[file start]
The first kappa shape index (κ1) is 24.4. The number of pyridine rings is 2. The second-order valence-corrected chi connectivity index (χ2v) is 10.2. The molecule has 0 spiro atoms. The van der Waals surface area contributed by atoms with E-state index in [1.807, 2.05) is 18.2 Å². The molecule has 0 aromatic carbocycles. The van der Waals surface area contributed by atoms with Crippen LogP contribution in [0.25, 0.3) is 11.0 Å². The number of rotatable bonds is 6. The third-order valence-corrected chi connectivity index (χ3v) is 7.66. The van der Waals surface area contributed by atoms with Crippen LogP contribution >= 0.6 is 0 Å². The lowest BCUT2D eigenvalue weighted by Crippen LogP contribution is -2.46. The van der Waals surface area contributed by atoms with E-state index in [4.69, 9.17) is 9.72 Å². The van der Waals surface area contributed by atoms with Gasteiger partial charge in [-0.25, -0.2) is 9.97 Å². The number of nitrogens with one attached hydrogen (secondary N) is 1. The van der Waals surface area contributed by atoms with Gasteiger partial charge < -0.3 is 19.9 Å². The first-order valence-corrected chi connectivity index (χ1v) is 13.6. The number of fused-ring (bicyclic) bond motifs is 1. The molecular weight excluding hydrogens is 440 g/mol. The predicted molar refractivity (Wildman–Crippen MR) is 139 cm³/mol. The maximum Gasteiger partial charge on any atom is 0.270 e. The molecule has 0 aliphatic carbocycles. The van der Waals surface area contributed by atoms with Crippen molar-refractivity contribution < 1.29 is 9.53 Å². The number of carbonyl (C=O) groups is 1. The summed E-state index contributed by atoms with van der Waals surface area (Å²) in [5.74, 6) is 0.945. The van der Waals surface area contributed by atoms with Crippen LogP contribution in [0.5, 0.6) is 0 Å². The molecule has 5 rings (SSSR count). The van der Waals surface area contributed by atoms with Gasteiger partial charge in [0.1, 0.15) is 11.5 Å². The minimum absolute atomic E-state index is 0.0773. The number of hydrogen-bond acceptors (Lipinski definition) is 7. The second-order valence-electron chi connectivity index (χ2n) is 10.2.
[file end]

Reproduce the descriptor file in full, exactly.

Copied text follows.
The first kappa shape index (κ1) is 24.4. The number of pyridine rings is 2. The second-order valence-corrected chi connectivity index (χ2v) is 10.2. The molecule has 0 spiro atoms. The van der Waals surface area contributed by atoms with E-state index in [1.807, 2.05) is 18.2 Å². The molecule has 0 aromatic carbocycles. The van der Waals surface area contributed by atoms with Crippen LogP contribution in [0.25, 0.3) is 11.0 Å². The number of rotatable bonds is 6. The third-order valence-corrected chi connectivity index (χ3v) is 7.66. The van der Waals surface area contributed by atoms with Crippen LogP contribution >= 0.6 is 0 Å². The lowest BCUT2D eigenvalue weighted by Crippen LogP contribution is -2.46. The van der Waals surface area contributed by atoms with E-state index in [4.69, 9.17) is 9.72 Å². The van der Waals surface area contributed by atoms with Gasteiger partial charge in [-0.25, -0.2) is 9.97 Å². The number of nitrogens with one attached hydrogen (secondary N) is 1. The van der Waals surface area contributed by atoms with Gasteiger partial charge < -0.3 is 19.9 Å². The first-order valence-corrected chi connectivity index (χ1v) is 13.6. The number of fused-ring (bicyclic) bond motifs is 1. The molecular weight excluding hydrogens is 440 g/mol. The predicted molar refractivity (Wildman–Crippen MR) is 139 cm³/mol. The maximum Gasteiger partial charge on any atom is 0.270 e. The molecule has 0 aliphatic carbocycles. The van der Waals surface area contributed by atoms with Crippen molar-refractivity contribution < 1.29 is 9.53 Å². The number of carbonyl (C=O) groups is 1. The summed E-state index contributed by atoms with van der Waals surface area (Å²) in [5.74, 6) is 0.945. The van der Waals surface area contributed by atoms with Crippen LogP contribution in [0.5, 0.6) is 0 Å². The molecule has 5 rings (SSSR count). The van der Waals surface area contributed by atoms with Gasteiger partial charge in [0.1, 0.15) is 11.5 Å². The minimum absolute atomic E-state index is 0.0773. The number of hydrogen-bond acceptors (Lipinski definition) is 7. The second-order valence-electron chi connectivity index (χ2n) is 10.2.